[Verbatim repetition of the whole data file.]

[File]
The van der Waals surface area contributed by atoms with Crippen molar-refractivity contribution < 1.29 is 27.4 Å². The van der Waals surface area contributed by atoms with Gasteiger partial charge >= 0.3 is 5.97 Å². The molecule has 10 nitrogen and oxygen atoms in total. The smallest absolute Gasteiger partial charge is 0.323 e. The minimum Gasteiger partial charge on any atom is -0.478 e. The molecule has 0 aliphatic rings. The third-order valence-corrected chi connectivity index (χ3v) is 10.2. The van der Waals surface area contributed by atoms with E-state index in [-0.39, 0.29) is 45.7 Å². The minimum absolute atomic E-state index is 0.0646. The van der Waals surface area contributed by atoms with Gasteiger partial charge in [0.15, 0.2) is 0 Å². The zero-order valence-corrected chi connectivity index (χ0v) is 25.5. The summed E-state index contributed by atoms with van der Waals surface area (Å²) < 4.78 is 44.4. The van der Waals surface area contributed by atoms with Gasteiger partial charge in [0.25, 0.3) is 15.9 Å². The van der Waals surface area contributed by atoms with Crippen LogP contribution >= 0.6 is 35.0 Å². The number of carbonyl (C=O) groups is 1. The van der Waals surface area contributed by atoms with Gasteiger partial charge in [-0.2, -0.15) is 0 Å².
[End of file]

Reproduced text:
The van der Waals surface area contributed by atoms with Crippen molar-refractivity contribution < 1.29 is 27.4 Å². The van der Waals surface area contributed by atoms with Gasteiger partial charge >= 0.3 is 5.97 Å². The molecule has 10 nitrogen and oxygen atoms in total. The smallest absolute Gasteiger partial charge is 0.323 e. The minimum Gasteiger partial charge on any atom is -0.478 e. The molecule has 0 aliphatic rings. The third-order valence-corrected chi connectivity index (χ3v) is 10.2. The van der Waals surface area contributed by atoms with E-state index in [-0.39, 0.29) is 45.7 Å². The minimum absolute atomic E-state index is 0.0646. The van der Waals surface area contributed by atoms with Gasteiger partial charge in [0.15, 0.2) is 0 Å². The zero-order valence-corrected chi connectivity index (χ0v) is 25.5. The summed E-state index contributed by atoms with van der Waals surface area (Å²) < 4.78 is 44.4. The van der Waals surface area contributed by atoms with Gasteiger partial charge in [0.25, 0.3) is 15.9 Å². The van der Waals surface area contributed by atoms with Crippen LogP contribution >= 0.6 is 35.0 Å². The number of carbonyl (C=O) groups is 1. The van der Waals surface area contributed by atoms with Gasteiger partial charge in [-0.2, -0.15) is 0 Å².